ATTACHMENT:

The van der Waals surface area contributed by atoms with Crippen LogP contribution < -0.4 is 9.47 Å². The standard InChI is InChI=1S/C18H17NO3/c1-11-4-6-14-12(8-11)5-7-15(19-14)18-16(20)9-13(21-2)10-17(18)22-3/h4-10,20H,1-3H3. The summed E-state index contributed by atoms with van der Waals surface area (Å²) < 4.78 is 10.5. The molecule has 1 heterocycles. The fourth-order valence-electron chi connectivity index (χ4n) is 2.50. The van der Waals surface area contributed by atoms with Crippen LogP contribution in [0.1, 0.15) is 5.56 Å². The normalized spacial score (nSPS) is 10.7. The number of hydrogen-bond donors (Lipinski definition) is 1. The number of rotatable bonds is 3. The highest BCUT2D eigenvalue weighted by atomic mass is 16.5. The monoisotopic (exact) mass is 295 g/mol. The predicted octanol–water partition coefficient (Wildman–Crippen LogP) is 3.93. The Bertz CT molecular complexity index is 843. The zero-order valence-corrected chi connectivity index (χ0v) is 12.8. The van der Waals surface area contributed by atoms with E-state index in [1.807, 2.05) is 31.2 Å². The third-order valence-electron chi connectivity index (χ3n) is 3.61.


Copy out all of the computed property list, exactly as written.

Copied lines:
The van der Waals surface area contributed by atoms with Crippen LogP contribution < -0.4 is 9.47 Å². The standard InChI is InChI=1S/C18H17NO3/c1-11-4-6-14-12(8-11)5-7-15(19-14)18-16(20)9-13(21-2)10-17(18)22-3/h4-10,20H,1-3H3. The summed E-state index contributed by atoms with van der Waals surface area (Å²) < 4.78 is 10.5. The molecule has 1 heterocycles. The fourth-order valence-electron chi connectivity index (χ4n) is 2.50. The van der Waals surface area contributed by atoms with Crippen LogP contribution in [0.1, 0.15) is 5.56 Å². The normalized spacial score (nSPS) is 10.7. The number of hydrogen-bond donors (Lipinski definition) is 1. The number of rotatable bonds is 3. The highest BCUT2D eigenvalue weighted by atomic mass is 16.5. The monoisotopic (exact) mass is 295 g/mol. The predicted octanol–water partition coefficient (Wildman–Crippen LogP) is 3.93. The Bertz CT molecular complexity index is 843. The zero-order valence-corrected chi connectivity index (χ0v) is 12.8. The van der Waals surface area contributed by atoms with E-state index in [1.807, 2.05) is 31.2 Å². The third-order valence-electron chi connectivity index (χ3n) is 3.61.